Jon Pareles looks at the status of albums in the download age:
- The pop album made its way through the 20th century by staying adaptable, transforming itself from analog grooves to digital bits. But can the notion of an album – a collection of songs sold as a single unit, to be heard in a certain sequence – survive the Internet?
That question has been raised more insistently since Apple Computers started its iTunes store, where songs can be downloaded for 99 cents and complete albums for $9.99. Apple recently announced that 6.5 million songs have been downloaded since the store opened on April 28, fewer than half of them as part of albums. Its competition, Buy.com’s buymusic.com, is expected to announce its opening on Tuesday, selling downloads for the much more widely used Windows operating system.
….While computer commerce and short attention spans are working against the survival of the album, there is, of course, resistance. Metallica, Radiohead, Led Zeppelin, the Beastie Boys and others have refused to sell their music through iTunes because Apple insists on making all songs available separately. They see their albums, not separate songs, as the artistic unit.
“We like to see our work released in that collective form that we’ve created it in and have always created our work in and grew up in,” said Lars Ulrich, Metallica’s drummer and songwriter. “It’s about an experience that’s 40 or 50 or 60 minutes long. It was always about how those songs fit together: the fast song next to the slow song next to the crunchy one next to the ballad next to the instrumental. There was a balance, and you had all these dynamics within the experience. I like the relentlessness of it, to really pummel and torture people with it as long as possible.”
The album as art form took time to develop. The first albums were cumbersome stacks of three-minute discs, played at 78 r.p.m., in sleeves bound together like photo albums. They evolved by the 1950’s into the 12-inch, 33 1/3-r.p.m. microgroove LP. But until the 1960’s, singles were the staples of the recording business. Radio stations played 45’s and jukeboxes were stocked with them. Listeners of a certain age can remember saving up allowance money to buy a 45 single for less than a dollar.
For many, it was their first purchase of recorded music.
But since the 1960’s, the money has been in albums, which have a much higher profit margin than singles. And while there have always been albums that surrounded a hit single or two with filler, more ambitious musicians began trying to make every song on an album worthwhile.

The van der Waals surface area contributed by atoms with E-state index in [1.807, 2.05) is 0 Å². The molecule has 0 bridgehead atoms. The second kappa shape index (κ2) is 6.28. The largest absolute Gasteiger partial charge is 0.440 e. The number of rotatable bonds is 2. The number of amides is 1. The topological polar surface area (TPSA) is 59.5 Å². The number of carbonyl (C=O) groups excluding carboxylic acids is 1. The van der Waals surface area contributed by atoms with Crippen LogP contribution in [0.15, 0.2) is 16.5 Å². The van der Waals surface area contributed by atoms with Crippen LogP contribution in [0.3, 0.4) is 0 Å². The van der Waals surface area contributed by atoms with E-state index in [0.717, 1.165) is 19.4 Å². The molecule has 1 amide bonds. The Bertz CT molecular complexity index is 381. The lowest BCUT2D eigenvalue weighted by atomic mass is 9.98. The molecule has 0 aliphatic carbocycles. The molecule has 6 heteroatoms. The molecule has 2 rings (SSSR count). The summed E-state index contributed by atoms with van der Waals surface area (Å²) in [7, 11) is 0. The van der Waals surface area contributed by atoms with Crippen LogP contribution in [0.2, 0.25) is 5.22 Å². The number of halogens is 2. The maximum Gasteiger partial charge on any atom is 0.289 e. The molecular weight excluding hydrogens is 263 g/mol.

….Still, the album will not disappear without a fight. Lately, the concept album has been making a resurgence. Neil Young’s next album, “Greendale,” is what he calls a “musical novel,” telling the intertwined stories of characters in a small town. The Mars Volta, one of the top new bands on the college circuit, describes its debut album, “De-Loused in the Comatorium,” as a concept album; it’s the tangled, delirious ravings of a dying man.
Optimists see not the extinction of the album, but greater choice for both musicians and listeners. “If they want instant gratification,” Mr. Azzoli said, “they’ll get the song. But if they want to get to know the artist, they’ll still get the album.” [NY Times]
There is certainly room for both, and overall I see the disentanglement of songs from albums as pressure to make albums better on the one hand. On the other, fans find it much easier to make their own “compilation albums” mixing and matching songs as they see fit using the digital tools now available.
Metallica, Radiohead, Led Zeppelin, the Beastie Boys, Red Hot Chili Peppers are misunderstanding the entire situation – it’s their loss since consumers are still free to do what they want with their individual songs digitally, while they force online fans who want individual songs to stick with the file sharing services.